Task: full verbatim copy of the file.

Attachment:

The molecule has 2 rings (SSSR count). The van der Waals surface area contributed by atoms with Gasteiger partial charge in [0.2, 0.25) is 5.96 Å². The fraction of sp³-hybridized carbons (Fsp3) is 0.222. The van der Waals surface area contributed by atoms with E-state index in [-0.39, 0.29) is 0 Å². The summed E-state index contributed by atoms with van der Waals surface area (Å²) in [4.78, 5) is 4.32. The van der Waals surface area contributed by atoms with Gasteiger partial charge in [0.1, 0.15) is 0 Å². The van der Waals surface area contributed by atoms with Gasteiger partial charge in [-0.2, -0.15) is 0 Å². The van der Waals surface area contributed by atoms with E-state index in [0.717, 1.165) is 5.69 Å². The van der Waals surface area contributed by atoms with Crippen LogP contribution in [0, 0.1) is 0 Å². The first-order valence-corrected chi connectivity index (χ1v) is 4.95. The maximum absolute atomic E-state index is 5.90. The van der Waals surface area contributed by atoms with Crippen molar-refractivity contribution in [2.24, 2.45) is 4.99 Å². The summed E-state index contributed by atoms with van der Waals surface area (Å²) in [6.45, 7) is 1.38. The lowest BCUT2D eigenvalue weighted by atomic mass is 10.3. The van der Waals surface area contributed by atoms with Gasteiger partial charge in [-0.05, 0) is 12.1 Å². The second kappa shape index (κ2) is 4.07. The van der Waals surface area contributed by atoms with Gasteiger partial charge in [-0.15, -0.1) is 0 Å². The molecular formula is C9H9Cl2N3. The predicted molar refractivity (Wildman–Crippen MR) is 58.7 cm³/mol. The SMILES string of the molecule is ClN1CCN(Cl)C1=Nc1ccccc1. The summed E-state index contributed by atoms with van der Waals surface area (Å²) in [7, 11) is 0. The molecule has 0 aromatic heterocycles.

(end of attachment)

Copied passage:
The molecule has 2 rings (SSSR count). The van der Waals surface area contributed by atoms with Gasteiger partial charge in [0.2, 0.25) is 5.96 Å². The fraction of sp³-hybridized carbons (Fsp3) is 0.222. The van der Waals surface area contributed by atoms with E-state index in [-0.39, 0.29) is 0 Å². The summed E-state index contributed by atoms with van der Waals surface area (Å²) in [4.78, 5) is 4.32. The van der Waals surface area contributed by atoms with Gasteiger partial charge in [0.1, 0.15) is 0 Å². The van der Waals surface area contributed by atoms with Gasteiger partial charge in [-0.2, -0.15) is 0 Å². The van der Waals surface area contributed by atoms with E-state index in [0.717, 1.165) is 5.69 Å². The van der Waals surface area contributed by atoms with Crippen LogP contribution in [0, 0.1) is 0 Å². The first-order valence-corrected chi connectivity index (χ1v) is 4.95. The maximum absolute atomic E-state index is 5.90. The van der Waals surface area contributed by atoms with Crippen molar-refractivity contribution in [2.24, 2.45) is 4.99 Å². The summed E-state index contributed by atoms with van der Waals surface area (Å²) in [6.45, 7) is 1.38. The lowest BCUT2D eigenvalue weighted by atomic mass is 10.3. The van der Waals surface area contributed by atoms with Gasteiger partial charge in [-0.05, 0) is 12.1 Å². The second kappa shape index (κ2) is 4.07. The van der Waals surface area contributed by atoms with Gasteiger partial charge in [-0.15, -0.1) is 0 Å². The molecular formula is C9H9Cl2N3. The predicted molar refractivity (Wildman–Crippen MR) is 58.7 cm³/mol. The SMILES string of the molecule is ClN1CCN(Cl)C1=Nc1ccccc1. The summed E-state index contributed by atoms with van der Waals surface area (Å²) in [7, 11) is 0. The molecule has 0 aromatic heterocycles.